A MaaS platform, it will be understood, becomes attractive for all the transport operators of a territory once a large part of them have joined it. However, the fears of some players to join a MaaS platform may shorten its development, as evidenced by the decision of BlaBlaCar to abandon the joint data warehouse project with Transdev, RATP and SNCF . While public transport operators are generally reluctant to integrate MaaS platforms, private operators may be more cautious. How to encourage private transport operators to make this leap into the void? Several tracks can be mentioned.

As far as public transport is concerned, French legislation encourages the development of MaaS platforms . The obligation to open data for local authorities and inter-municipal authorities of more than 50 agents and the State concerns, inter alia, the data of public transport operators. The implementation of this obligation therefore facilitates for all aggregators the inclusion of public transport, key parts of any transport network, in its MaaS offer. In the same vein, the data of private actors benefiting from a public service delegation are considered as “data of general interest” in the Law for a Digital Republic, which forces these actors to open their data in real time.

The question arises for private transport operators not benefiting from a public service delegation and which would nonetheless be essential for a MaaS platform to emerge. In this case, three strategies are outlined for the public actor:

  • Impose the opening of data of all private transport operators . This strategy, inspired by Belot’s notion of ”  territorial data of interest  “, would require a legislative tour de force. It would also challenge many business models of transport operators that rely heavily on data grabbing. For example, VTC operators would be greatly affected if their competitors had access to data such as the evolution of the prices of the races or the most requested routes according to the schedule.
  • Develop a public MaaS platform , as do, among others, Mulhouse Alsace Agglomération with the Mobility Account or the public transport operator GVH in Hanover, in partnership with operator Üstra, with Mobility Shop . This strategy has the advantage of allowing the public actor to easily control the negative externalities produced by passenger transport (congestion, environmental impact, heavy traffic in residential areas …) thanks to a range of mechanisms that can range from nudge(bonus / malus system, special rates for rush hour carpoolers …) not to offer certain modes of transport at a time of the day (self-service car to go downtown in rush hour) or in some places (residential areas). Nevertheless, it is a regal approach that does not leave much room for innovation in the offer that private aggregators can provide.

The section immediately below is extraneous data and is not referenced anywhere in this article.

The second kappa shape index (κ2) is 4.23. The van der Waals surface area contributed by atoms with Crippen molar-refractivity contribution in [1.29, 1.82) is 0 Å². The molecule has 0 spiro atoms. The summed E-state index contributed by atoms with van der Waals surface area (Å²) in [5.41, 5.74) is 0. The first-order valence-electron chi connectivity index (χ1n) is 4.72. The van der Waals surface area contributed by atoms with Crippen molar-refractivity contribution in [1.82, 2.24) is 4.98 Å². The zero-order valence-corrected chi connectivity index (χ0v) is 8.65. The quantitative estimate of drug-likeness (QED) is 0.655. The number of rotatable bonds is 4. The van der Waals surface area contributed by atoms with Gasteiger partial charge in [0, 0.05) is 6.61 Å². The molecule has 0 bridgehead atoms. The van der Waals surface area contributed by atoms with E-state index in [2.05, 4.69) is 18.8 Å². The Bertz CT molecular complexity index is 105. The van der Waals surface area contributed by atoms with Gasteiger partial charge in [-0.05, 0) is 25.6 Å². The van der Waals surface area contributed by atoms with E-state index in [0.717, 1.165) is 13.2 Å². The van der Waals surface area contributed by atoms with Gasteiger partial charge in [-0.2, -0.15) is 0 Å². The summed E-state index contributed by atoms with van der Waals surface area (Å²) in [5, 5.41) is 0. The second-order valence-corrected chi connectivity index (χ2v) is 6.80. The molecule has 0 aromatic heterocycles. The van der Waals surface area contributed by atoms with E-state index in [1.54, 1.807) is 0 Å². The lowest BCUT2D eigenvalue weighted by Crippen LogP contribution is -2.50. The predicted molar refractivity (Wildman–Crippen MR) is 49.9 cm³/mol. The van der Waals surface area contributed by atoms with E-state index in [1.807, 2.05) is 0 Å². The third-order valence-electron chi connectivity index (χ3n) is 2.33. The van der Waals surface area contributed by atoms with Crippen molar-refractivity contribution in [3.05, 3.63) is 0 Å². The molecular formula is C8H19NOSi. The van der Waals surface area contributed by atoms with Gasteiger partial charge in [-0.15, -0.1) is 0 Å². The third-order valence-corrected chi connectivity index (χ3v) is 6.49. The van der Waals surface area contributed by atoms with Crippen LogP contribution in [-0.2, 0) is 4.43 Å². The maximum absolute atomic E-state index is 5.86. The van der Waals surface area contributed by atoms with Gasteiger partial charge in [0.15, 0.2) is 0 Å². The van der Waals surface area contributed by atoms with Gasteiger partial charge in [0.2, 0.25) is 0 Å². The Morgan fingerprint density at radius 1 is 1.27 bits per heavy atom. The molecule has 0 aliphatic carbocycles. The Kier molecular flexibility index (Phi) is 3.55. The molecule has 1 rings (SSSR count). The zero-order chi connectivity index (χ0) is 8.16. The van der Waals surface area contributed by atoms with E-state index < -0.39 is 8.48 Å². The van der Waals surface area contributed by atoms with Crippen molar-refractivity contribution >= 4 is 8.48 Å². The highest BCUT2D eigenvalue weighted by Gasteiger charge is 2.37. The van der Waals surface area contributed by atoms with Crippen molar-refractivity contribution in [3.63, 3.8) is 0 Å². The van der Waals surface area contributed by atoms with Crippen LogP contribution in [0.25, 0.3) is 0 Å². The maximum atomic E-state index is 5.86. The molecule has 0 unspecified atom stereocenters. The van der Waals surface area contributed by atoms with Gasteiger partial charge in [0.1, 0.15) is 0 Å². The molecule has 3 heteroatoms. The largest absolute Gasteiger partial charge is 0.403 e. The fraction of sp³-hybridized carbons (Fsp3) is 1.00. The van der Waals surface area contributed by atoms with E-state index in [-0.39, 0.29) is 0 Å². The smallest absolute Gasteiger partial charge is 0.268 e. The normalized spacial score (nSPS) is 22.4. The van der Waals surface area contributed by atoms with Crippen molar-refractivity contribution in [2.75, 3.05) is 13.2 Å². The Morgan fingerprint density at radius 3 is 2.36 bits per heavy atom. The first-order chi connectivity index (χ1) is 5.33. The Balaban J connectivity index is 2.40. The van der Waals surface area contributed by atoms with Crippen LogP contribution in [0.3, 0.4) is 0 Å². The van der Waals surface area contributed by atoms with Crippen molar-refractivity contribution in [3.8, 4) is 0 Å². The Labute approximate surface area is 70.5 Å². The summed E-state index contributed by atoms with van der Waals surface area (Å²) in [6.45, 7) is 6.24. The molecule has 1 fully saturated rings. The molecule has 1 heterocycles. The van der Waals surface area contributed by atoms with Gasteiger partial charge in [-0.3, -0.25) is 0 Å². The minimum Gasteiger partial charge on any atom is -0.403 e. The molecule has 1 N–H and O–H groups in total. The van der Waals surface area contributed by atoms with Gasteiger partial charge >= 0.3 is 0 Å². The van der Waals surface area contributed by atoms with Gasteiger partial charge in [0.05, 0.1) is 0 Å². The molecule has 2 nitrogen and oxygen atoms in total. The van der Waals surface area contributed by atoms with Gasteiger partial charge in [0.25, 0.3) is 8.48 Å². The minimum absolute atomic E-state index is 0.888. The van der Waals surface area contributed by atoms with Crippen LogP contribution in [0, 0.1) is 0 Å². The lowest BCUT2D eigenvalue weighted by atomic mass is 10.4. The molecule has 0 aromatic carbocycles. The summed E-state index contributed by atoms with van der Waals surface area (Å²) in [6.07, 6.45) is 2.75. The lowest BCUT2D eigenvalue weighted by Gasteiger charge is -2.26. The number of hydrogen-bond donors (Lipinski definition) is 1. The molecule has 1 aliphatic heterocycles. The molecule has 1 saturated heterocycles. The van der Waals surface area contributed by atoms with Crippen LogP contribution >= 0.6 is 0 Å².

• Create the conditions for developing a competitive market for MaaS.The challenge of such an approach, adopted by the city of Seattle , is once again going through simple access to data. This involves establishing a “reliable neutral data platform” hosting mobility data from public and private transport operators, connected objects and cars, and other sources. This platform, for which the public actor has developed data sharing and management standards, would also integrate automated data analysis modules and enable predictive analysis. This would create a basic common infrastructure that aggregators would use to develop competing MaaS services.

Experiments begin and business models begin to invent themselves. The conclusions we propose here are likely to vary depending on future innovations. To make the promise of MaaS a reality, the key point is to build business models that engage partners to share their data.

For further

This article resumes in part the conclusions of the article “Determinants of coopetition through data sharing in MaaS” (Carballa Smichowski, B., 2018) to appear in the special issue “Big Data, value creation and new forms of competition” ( Benyayer, LD & Zerbib, R. coord.) Of the journal Management & Data Science .

It is part of the discussions conducted with the partners of the exploration Mobility as Networks conducted by the Lab OuiShare X Chronos.


Bruno Carballa Smichowski

Bruno Carballa Smichowski

Collaborative economics and data expert at Groupe Chronos


Belot, L. (2017). From the smart city to the territory of intelligence (s) . Report submitted to the Prime Minister .

Guerinet, F. (2018), Mobility as a service: Uber and its competitors are turning to multimodality . TransportShaker .

Les Echos, ” Data: BlaBlaCar distancing itself from the anti-Google alliance “, 13/02/2018

Seattle Department of Transportation, New Mobility Playbook